# 95669 - Logic (2) (Lm)

## Learning outcomes

At the end of the course, students are supposed to become acquainted with the semantics and the proof theory for classical logic or some extensions, such as modal logic, or alternative systems such as intuitionistic logic or other non classical logics.

## Course contents

Model Theory is a branch of Logic concerning the relationships that join logical language and mathematical structures. More precisely, it uses the logical language as an applied tool for mathematical investigations. Logicians, in fact, do not use rulers or compasses for “doing mathematics”, but rather the language itself, by which they describe the mathematical models they want to investigate.

What kind of relationships connect then syntactic theories with underlying mathematical structures? How do the properties satisfied by the earlier reflect in those fulfilled by the others? For instance, first order theories whose validity is preserved from models to their substructures can be axiomatized by using universal formulas only. Another example: mathematical theories satisfying certain algebraic properties admit the “quantifier elimination”, that is, every formula in their language is equivalent within the theory to some quantifier-free formula. If moreover a mechanical method exists to determine the truth of closed quantifier-free formulas, then the theory in question is decidable. Model Theory is hence a branch of Logic whose results can increase considerably our knowledge of mathematical structures (and remarkable applications have in fact occurred in algebraic geometry for the solution of important conjectures, such as the Mordell-Lang conjecture).

The purpose of this course is that of introducing the basic notions of Model Theory according to the following directions: Tarskian semantics for predicate logic; fundamental algebraic structures: the notions of monoids, groups, rings; Compactness Theorem and its consequences; universally axiomatized theories; categorical theories: linear dense orders without extrema and torsion-free Abelian groups; elimination of quantifiers: linear dense orders without extrema and algebraic closed fields; decidable theories: Vaught test, linear dense orders without extrema and algebraic closed fields; ultrafilters: their relations with the Compactness Theorem and the foundations of Non Standard Analysis.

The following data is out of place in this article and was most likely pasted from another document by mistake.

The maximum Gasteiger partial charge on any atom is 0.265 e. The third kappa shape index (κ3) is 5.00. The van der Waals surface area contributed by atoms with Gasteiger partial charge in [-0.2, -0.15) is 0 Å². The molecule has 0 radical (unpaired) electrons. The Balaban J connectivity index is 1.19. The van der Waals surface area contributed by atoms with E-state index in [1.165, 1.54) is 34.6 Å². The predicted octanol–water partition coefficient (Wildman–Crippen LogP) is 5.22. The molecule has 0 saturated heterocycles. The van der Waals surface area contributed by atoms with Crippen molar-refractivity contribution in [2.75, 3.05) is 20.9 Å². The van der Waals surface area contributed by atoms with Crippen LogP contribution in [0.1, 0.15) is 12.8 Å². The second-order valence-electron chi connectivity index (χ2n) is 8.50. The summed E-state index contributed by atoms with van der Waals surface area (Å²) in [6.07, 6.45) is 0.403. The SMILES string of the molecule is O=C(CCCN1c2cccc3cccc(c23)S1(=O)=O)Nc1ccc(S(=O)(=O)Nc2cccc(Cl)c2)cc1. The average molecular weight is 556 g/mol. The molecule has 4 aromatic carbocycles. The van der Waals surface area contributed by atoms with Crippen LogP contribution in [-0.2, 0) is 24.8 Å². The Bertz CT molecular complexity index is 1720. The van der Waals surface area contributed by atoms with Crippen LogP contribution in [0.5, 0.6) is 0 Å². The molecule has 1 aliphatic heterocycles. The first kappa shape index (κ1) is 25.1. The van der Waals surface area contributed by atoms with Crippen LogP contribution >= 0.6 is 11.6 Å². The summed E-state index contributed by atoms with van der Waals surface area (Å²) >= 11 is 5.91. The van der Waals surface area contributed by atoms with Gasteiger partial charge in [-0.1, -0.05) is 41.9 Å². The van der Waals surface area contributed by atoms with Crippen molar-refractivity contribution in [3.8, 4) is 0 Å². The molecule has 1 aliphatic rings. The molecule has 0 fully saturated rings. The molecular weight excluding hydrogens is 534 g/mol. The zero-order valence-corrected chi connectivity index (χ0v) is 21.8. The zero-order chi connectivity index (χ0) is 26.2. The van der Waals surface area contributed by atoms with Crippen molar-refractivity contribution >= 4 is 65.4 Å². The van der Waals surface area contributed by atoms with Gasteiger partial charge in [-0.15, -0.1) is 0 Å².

Non-attending studets are referred to the instructions contained in the section Readings/Bibliography.

The fundamental didactic material will be the handouts provided by the teacher.

Non attending students must also study the chapters 1 and 2 of the handbook by A. Marcja, C. Toffalori: Introduzione alla teoria dei modelli, Pitagora, 1998.

## Teaching methods

Lessons in classroom with electronic blackboard also available in streaming.

## Assessment methods

The final exam will consist in an oral test, in which students are asked to prove their correct comprehension of the notions dealt with during the course, by oral explanation and also by written reconstruction of the fundamental definitions, results and proofs.

The final exam will consist in the exposition of a topic selected by the student and in another question chosen by the teacher.

## Teaching tools

- On line streaming

- Electronic blackboard

- Handouts provided by the teacher

## Office hours

See the website of Guido Gherardi